Each PC-connected HMD has different system requirements, so if you want to buy a new virtual reality headset, you should check with your HMD vendor for recommended and minimum system requirements.
If you're considering buying a new PC and are also interested in VR, you need a product that can withstand heavy loads. When it comes to high-end desktop or laptop PCs for virtual reality (and other advanced tasks such as games and video editing), the CPU, GPU, and memory are the most important components.
Unfortunately, if these high-performance components don't work together, it can be a poor experience. With a powerful system, you can just lean, stand up, and walk around to ensure a fun experience. In VR with a time lag, the virtual world does not respond as expected. Not only is this disappointing, but it also increases the risk of motion sickness.
High-end processors assist in location tracking to control the reality and immersiveness of virtual environments, allowing you to enjoy a deeper immersive experience in a more faithfully reproduced environment. For a great VR experience, consider the latest generation Intel® Core ™ i7 processor.
Discrete graphics processing unit (GPU) is recommended. Also, for Oculus Rift *, HTC Vive *, and Windows * Mixed Reality Ultra, GPU is a requirement. The GPU is responsible for rendering the immersive, high-resolution images needed for VR. Downloadable profiler tools are available on the Oculus, HTC, and Microsoft websites. You can run this tool on your PC to see if the minimum requirements for a VR headset are met.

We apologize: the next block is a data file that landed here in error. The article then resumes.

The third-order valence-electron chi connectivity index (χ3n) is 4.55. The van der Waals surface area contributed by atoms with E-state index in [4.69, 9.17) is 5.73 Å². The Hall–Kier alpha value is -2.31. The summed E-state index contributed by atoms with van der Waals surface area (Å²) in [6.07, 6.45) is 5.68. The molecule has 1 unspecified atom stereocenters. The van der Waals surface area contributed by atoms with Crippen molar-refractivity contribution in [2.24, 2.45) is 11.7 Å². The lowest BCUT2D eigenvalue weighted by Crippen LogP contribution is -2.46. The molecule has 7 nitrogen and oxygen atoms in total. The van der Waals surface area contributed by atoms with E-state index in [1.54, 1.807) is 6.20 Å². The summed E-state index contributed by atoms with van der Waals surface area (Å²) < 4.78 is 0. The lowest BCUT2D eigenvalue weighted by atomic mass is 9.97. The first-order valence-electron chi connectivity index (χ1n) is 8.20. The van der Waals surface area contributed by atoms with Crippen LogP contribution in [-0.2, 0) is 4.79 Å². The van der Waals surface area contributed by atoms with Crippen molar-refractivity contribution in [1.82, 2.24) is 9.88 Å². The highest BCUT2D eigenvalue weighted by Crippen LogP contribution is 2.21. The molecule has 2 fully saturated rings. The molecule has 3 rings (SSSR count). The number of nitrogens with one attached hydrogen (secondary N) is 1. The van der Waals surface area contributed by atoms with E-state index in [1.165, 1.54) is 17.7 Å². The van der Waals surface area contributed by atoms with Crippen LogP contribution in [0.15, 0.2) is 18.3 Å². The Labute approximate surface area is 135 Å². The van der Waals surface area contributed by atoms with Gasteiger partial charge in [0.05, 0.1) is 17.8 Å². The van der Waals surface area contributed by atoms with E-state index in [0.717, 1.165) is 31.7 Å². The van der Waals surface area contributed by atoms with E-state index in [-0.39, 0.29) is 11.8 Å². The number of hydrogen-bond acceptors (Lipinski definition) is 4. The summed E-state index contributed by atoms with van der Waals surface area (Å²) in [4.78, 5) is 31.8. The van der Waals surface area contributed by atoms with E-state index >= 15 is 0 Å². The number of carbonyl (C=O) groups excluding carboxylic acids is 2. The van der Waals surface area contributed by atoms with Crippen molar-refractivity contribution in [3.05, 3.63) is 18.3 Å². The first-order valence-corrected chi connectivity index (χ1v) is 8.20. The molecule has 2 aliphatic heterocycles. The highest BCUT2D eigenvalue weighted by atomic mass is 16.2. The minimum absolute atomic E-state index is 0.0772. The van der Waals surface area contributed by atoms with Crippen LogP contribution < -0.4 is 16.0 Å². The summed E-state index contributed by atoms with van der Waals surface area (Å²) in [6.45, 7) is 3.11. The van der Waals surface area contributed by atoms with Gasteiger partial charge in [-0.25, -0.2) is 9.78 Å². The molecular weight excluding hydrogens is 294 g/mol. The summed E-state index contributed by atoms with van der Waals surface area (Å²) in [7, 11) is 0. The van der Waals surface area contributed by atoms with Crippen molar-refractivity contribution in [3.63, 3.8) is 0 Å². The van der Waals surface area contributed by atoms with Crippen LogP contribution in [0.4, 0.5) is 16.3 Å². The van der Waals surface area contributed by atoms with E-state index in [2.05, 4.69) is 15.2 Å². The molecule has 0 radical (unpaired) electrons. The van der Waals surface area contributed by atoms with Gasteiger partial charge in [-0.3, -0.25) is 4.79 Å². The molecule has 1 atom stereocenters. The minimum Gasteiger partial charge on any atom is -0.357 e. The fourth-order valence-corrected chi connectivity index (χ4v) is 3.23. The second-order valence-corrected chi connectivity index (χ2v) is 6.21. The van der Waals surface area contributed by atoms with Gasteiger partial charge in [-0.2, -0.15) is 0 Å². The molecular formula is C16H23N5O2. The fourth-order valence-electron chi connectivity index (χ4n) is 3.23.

New technologies and products for VR and AR are being introduced to the market one after another, giving general users access to the new environment. It's up to you to choose between virtual, extended, composite, and new "real". Inflate your imagination and anticipation to try out new devices and expand your experience!
Important VR terminology you should know
Use the following table to review VR terms and their definitions.
Frames per second (FPS)
How often the system can display images (frames) continuously.
If you don't get a fast and constant frame rate (60 FPS or higher), your movements won't look right and you may even feel sick.
The angle of the world that can be observed with the eyes.
If the display frame is too narrow, you will have to turn your head unnaturally.
Degrees of freedom (DoF)
The number of directions in which an object can be moved or rotated. Six degrees of freedom refers to pitch, roll, yaw, left and right, front and back, and up and down.
Higher DoF frequencies allow VR to move more naturally.
The time it takes for the system to respond / respond to movements and commands.
Latency is very important when the user is in virtual reality. If the system cannot respond immediately, it will not feel real.